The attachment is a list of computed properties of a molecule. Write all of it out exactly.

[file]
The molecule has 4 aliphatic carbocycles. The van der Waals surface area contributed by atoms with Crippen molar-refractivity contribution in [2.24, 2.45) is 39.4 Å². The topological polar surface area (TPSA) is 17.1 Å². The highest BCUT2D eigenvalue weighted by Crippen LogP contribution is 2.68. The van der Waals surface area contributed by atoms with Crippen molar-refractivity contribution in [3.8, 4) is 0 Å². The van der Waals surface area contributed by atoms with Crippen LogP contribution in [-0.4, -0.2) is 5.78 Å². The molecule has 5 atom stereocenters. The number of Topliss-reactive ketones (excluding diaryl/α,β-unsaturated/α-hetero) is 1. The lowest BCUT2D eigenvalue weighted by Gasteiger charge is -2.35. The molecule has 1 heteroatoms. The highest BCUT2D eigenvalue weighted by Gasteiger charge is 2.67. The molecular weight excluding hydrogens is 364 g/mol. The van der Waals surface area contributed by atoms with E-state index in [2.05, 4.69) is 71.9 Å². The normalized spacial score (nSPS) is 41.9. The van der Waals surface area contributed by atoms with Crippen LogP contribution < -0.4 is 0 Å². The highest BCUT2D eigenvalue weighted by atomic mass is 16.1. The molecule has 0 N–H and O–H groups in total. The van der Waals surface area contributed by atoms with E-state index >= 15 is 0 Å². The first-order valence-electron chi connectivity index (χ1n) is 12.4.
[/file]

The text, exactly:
The molecule has 4 aliphatic carbocycles. The van der Waals surface area contributed by atoms with Crippen molar-refractivity contribution in [2.24, 2.45) is 39.4 Å². The topological polar surface area (TPSA) is 17.1 Å². The highest BCUT2D eigenvalue weighted by Crippen LogP contribution is 2.68. The van der Waals surface area contributed by atoms with Crippen molar-refractivity contribution in [3.8, 4) is 0 Å². The van der Waals surface area contributed by atoms with Crippen LogP contribution in [-0.4, -0.2) is 5.78 Å². The molecule has 5 atom stereocenters. The number of Topliss-reactive ketones (excluding diaryl/α,β-unsaturated/α-hetero) is 1. The lowest BCUT2D eigenvalue weighted by Gasteiger charge is -2.35. The molecule has 1 heteroatoms. The highest BCUT2D eigenvalue weighted by Gasteiger charge is 2.67. The molecular weight excluding hydrogens is 364 g/mol. The van der Waals surface area contributed by atoms with E-state index in [2.05, 4.69) is 71.9 Å². The normalized spacial score (nSPS) is 41.9. The van der Waals surface area contributed by atoms with Crippen LogP contribution < -0.4 is 0 Å². The highest BCUT2D eigenvalue weighted by atomic mass is 16.1. The molecule has 0 N–H and O–H groups in total. The van der Waals surface area contributed by atoms with E-state index >= 15 is 0 Å². The first-order valence-electron chi connectivity index (χ1n) is 12.4.